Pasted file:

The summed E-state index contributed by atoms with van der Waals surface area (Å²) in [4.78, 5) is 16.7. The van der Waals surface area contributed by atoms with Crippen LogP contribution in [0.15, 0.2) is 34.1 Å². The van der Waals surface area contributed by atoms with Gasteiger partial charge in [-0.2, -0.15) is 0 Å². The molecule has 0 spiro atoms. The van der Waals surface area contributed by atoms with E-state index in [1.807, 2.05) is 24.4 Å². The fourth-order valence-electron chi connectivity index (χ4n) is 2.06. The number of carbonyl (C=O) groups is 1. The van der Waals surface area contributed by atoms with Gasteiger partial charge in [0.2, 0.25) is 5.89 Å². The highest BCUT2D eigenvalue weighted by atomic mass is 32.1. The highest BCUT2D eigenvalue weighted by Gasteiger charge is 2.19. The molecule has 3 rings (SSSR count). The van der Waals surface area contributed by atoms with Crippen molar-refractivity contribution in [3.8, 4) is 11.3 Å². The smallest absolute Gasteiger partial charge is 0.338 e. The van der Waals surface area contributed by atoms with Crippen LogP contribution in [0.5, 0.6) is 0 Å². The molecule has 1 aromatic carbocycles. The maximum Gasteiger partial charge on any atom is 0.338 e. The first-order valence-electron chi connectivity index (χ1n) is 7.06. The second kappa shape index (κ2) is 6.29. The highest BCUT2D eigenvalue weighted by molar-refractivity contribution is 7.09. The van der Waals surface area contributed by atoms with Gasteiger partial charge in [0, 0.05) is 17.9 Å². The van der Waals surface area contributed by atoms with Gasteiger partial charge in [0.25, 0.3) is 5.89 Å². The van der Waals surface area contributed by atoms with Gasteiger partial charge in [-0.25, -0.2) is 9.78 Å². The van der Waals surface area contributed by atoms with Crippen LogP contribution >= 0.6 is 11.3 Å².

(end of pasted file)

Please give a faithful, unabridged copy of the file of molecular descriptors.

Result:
The summed E-state index contributed by atoms with van der Waals surface area (Å²) in [4.78, 5) is 16.7. The van der Waals surface area contributed by atoms with Crippen LogP contribution in [0.15, 0.2) is 34.1 Å². The van der Waals surface area contributed by atoms with Gasteiger partial charge in [-0.2, -0.15) is 0 Å². The molecule has 0 spiro atoms. The van der Waals surface area contributed by atoms with E-state index in [1.807, 2.05) is 24.4 Å². The fourth-order valence-electron chi connectivity index (χ4n) is 2.06. The number of carbonyl (C=O) groups is 1. The van der Waals surface area contributed by atoms with Gasteiger partial charge in [0.2, 0.25) is 5.89 Å². The highest BCUT2D eigenvalue weighted by atomic mass is 32.1. The highest BCUT2D eigenvalue weighted by Gasteiger charge is 2.19. The molecule has 3 rings (SSSR count). The van der Waals surface area contributed by atoms with Crippen molar-refractivity contribution in [3.8, 4) is 11.3 Å². The smallest absolute Gasteiger partial charge is 0.338 e. The van der Waals surface area contributed by atoms with Crippen LogP contribution in [0.5, 0.6) is 0 Å². The molecule has 1 aromatic carbocycles. The maximum Gasteiger partial charge on any atom is 0.338 e. The first-order valence-electron chi connectivity index (χ1n) is 7.06. The second kappa shape index (κ2) is 6.29. The highest BCUT2D eigenvalue weighted by molar-refractivity contribution is 7.09. The van der Waals surface area contributed by atoms with Gasteiger partial charge in [0, 0.05) is 17.9 Å². The van der Waals surface area contributed by atoms with Gasteiger partial charge in [0.25, 0.3) is 5.89 Å². The van der Waals surface area contributed by atoms with Gasteiger partial charge in [-0.25, -0.2) is 9.78 Å². The van der Waals surface area contributed by atoms with Crippen LogP contribution >= 0.6 is 11.3 Å².